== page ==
South Sudan

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Referendum for Independence January 9, 2011

The Birth of a Nation

■ In a couple of weeks, Africa and the world might see a new country emerge through a referendum for secession. In 2005 - after 22 years of civil war - the CPA (Comprehensive Peace Agreement), was signed between the government of Khartoum and the SPLA/M (Sudan Peoples Liberation Army/Movement). The road traveled for this peace agreement to realize independence has been long and bloody, with a death toll of some 1.9 million people.

The goal of this CPA will be the referendum on secession for South Sudan, and it seems likely that the secessionist party will gain that 75 % support for independence they need. On one hand one might wonder if breaking up a country is a a creative solution. On the other, one might argue that Sudan has never been a true nation but a third party construct, but that this is what is taking shape now. Ethnic tension is not scarce in Africa and no matter the outcome, this is sure to set a precedent, giving worry to nations with similar problems that this might feed secessionist movements all over the continent. There are many similarities to the 60's secession of the Republic of Biafra from Nigeria, MASSOB and oil resource issues. That time few except notably Portugal supported the break-away region in this era dominated by Cold War allegiance and policy. Western Sahara, Cabinda in Angola, Casamance in Senegal are some among others, as well as the questionable federal future of Somalia considering the country like properties of Somaliland, the somewhat stable pirate nest of Puntland and the fallout of the Islamic Courts Union. The Ethiopian Empire is full of tension, and has their own secessionist movements.

So, there are not only happy faces about this and the African community seem rather divided over this break-away development. Jean Ping, President of the African Union Commission expressed that "Will the independence of Southern Sudan not lead other players in Darfur and in other places, which are currently not asking for independence, to seek independence as Southern Sudan will have done?"*

In comparison to the secessionist move of Biafra, this time, this region, has support from large parts of the western international community and recognition of it will depend on if the referendum is deemed fair and the democratic will of the people of South Sudan is truly expressed. The EU has been given the trust to deploy observers "[where] the 110 observers will assess the Referendum process all over Sudan, including polling, counting and tabulation of the results, as well as the post-referendum period.."* Seemingly not a repetition of the EU overseen Belarus dribble of an election, but really the full monty.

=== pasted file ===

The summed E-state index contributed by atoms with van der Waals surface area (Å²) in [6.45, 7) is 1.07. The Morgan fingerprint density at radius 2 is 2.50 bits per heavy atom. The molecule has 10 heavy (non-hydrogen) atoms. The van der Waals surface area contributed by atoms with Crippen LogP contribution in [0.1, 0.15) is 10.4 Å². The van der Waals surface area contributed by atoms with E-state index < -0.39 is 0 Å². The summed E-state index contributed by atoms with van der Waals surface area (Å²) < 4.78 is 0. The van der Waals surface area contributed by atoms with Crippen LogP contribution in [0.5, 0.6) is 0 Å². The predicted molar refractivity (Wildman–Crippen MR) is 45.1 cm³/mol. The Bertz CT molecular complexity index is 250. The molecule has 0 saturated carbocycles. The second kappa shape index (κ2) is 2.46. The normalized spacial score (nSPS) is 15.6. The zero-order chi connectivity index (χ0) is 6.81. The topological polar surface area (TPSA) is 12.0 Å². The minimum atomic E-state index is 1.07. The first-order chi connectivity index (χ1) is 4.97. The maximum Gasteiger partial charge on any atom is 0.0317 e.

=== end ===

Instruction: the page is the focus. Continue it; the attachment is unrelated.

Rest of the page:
Being a military organisation of internal disputes, the SPLA/M government dissent will possibly create problem, especially since the popular SPLA leader John Garang was killed in a helicopter crash and his successor Salva Kiir in the South failed to inspire and lead the former rebel forces, who began to splinter into factions.* There is also the problem of determining the borders between the two countries, who will keep some disputed regions like Abyei with it's oil and others, the sharing of national assets like infrastructure, industries, debts, resources of the Central Bank like the currency reserve.

It might not surprise people that the region is not very ethnically distinct. Here is a range of peoples - some 200 - with different languages, the primary official language being English. It is often called a Christian region - the Christian south - which is somewhat true in relation to the rest of Sudan. 20 % are Christians, 10 % Muslims and 70 % confess to nature religions, which seem to mean that what is the common denominator of these peoples in a crude sense, is that they are not Muslims. One might speculate why the Christianity of the south is pressed, and who wants them to be seen as Christian, but it doesn't seem that very Christian to me. Resources and economy are always aspects to be considered. The oil aspect may also be what makes up most of the interest in the referendum with China being a major player in Sudan's oil sector and a supporter of the Khartoum regime and together with Russia supplies it with weaponry and military material. A "Christian" south may also be of strategic value as a security partner in the region.